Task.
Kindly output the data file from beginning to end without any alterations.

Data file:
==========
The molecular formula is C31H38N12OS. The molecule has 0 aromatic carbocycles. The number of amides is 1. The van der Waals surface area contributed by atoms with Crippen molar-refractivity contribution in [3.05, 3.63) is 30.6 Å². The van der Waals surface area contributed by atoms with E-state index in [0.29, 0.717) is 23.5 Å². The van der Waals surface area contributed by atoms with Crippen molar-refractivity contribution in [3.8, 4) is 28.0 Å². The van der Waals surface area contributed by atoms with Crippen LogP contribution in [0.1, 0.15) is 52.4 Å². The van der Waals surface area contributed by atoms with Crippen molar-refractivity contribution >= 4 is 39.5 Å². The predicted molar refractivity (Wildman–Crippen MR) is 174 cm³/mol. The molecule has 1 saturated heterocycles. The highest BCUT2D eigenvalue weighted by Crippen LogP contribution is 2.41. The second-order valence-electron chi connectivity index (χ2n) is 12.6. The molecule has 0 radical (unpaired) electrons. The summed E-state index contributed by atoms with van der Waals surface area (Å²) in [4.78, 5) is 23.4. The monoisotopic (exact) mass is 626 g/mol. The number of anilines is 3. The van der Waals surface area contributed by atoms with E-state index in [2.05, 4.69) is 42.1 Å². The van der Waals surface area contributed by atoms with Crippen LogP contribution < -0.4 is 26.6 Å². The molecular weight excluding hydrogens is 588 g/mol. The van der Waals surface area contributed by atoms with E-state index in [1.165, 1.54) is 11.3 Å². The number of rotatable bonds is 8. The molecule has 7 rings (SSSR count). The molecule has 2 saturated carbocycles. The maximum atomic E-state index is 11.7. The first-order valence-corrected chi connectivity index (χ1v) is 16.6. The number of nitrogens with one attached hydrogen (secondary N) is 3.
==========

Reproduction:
The molecular formula is C31H38N12OS. The molecule has 0 aromatic carbocycles. The number of amides is 1. The van der Waals surface area contributed by atoms with Crippen molar-refractivity contribution in [3.05, 3.63) is 30.6 Å². The van der Waals surface area contributed by atoms with E-state index in [0.29, 0.717) is 23.5 Å². The van der Waals surface area contributed by atoms with Crippen molar-refractivity contribution in [3.8, 4) is 28.0 Å². The van der Waals surface area contributed by atoms with Crippen LogP contribution in [0.1, 0.15) is 52.4 Å². The van der Waals surface area contributed by atoms with Crippen molar-refractivity contribution >= 4 is 39.5 Å². The predicted molar refractivity (Wildman–Crippen MR) is 174 cm³/mol. The molecule has 1 saturated heterocycles. The highest BCUT2D eigenvalue weighted by Crippen LogP contribution is 2.41. The second-order valence-electron chi connectivity index (χ2n) is 12.6. The molecule has 0 radical (unpaired) electrons. The summed E-state index contributed by atoms with van der Waals surface area (Å²) in [4.78, 5) is 23.4. The monoisotopic (exact) mass is 626 g/mol. The number of anilines is 3. The van der Waals surface area contributed by atoms with E-state index in [2.05, 4.69) is 42.1 Å². The van der Waals surface area contributed by atoms with Crippen LogP contribution < -0.4 is 26.6 Å². The molecular weight excluding hydrogens is 588 g/mol. The van der Waals surface area contributed by atoms with E-state index in [1.165, 1.54) is 11.3 Å². The number of rotatable bonds is 8. The molecule has 7 rings (SSSR count). The molecule has 2 saturated carbocycles. The maximum atomic E-state index is 11.7. The first-order valence-corrected chi connectivity index (χ1v) is 16.6. The number of nitrogens with one attached hydrogen (secondary N) is 3.